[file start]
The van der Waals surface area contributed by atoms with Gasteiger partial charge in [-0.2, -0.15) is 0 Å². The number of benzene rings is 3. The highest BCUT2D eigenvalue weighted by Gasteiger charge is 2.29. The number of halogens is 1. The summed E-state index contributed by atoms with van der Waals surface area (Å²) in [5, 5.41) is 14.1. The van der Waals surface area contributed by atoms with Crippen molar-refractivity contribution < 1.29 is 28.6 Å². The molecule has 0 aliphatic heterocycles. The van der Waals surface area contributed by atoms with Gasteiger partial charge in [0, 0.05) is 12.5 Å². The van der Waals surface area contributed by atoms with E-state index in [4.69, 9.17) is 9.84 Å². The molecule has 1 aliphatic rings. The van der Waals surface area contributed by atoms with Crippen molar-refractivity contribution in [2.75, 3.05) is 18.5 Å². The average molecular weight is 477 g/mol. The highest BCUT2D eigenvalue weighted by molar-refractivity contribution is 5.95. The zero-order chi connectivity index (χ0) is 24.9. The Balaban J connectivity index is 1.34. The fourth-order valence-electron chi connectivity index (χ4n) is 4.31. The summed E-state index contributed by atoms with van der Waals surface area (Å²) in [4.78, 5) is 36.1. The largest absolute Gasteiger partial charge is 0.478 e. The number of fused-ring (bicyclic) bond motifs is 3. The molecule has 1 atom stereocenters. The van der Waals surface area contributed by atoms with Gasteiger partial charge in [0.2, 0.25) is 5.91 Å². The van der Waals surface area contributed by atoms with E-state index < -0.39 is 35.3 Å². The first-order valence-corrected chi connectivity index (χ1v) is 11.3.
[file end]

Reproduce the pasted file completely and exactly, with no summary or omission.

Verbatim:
The van der Waals surface area contributed by atoms with Gasteiger partial charge in [-0.2, -0.15) is 0 Å². The number of benzene rings is 3. The highest BCUT2D eigenvalue weighted by Gasteiger charge is 2.29. The number of halogens is 1. The summed E-state index contributed by atoms with van der Waals surface area (Å²) in [5, 5.41) is 14.1. The van der Waals surface area contributed by atoms with Crippen molar-refractivity contribution < 1.29 is 28.6 Å². The molecule has 0 aliphatic heterocycles. The van der Waals surface area contributed by atoms with Gasteiger partial charge in [0, 0.05) is 12.5 Å². The van der Waals surface area contributed by atoms with E-state index in [4.69, 9.17) is 9.84 Å². The molecule has 1 aliphatic rings. The van der Waals surface area contributed by atoms with Crippen molar-refractivity contribution in [2.75, 3.05) is 18.5 Å². The average molecular weight is 477 g/mol. The highest BCUT2D eigenvalue weighted by molar-refractivity contribution is 5.95. The zero-order chi connectivity index (χ0) is 24.9. The Balaban J connectivity index is 1.34. The fourth-order valence-electron chi connectivity index (χ4n) is 4.31. The summed E-state index contributed by atoms with van der Waals surface area (Å²) in [4.78, 5) is 36.1. The largest absolute Gasteiger partial charge is 0.478 e. The number of fused-ring (bicyclic) bond motifs is 3. The molecule has 1 atom stereocenters. The van der Waals surface area contributed by atoms with Gasteiger partial charge in [0.2, 0.25) is 5.91 Å². The van der Waals surface area contributed by atoms with E-state index < -0.39 is 35.3 Å². The first-order valence-corrected chi connectivity index (χ1v) is 11.3.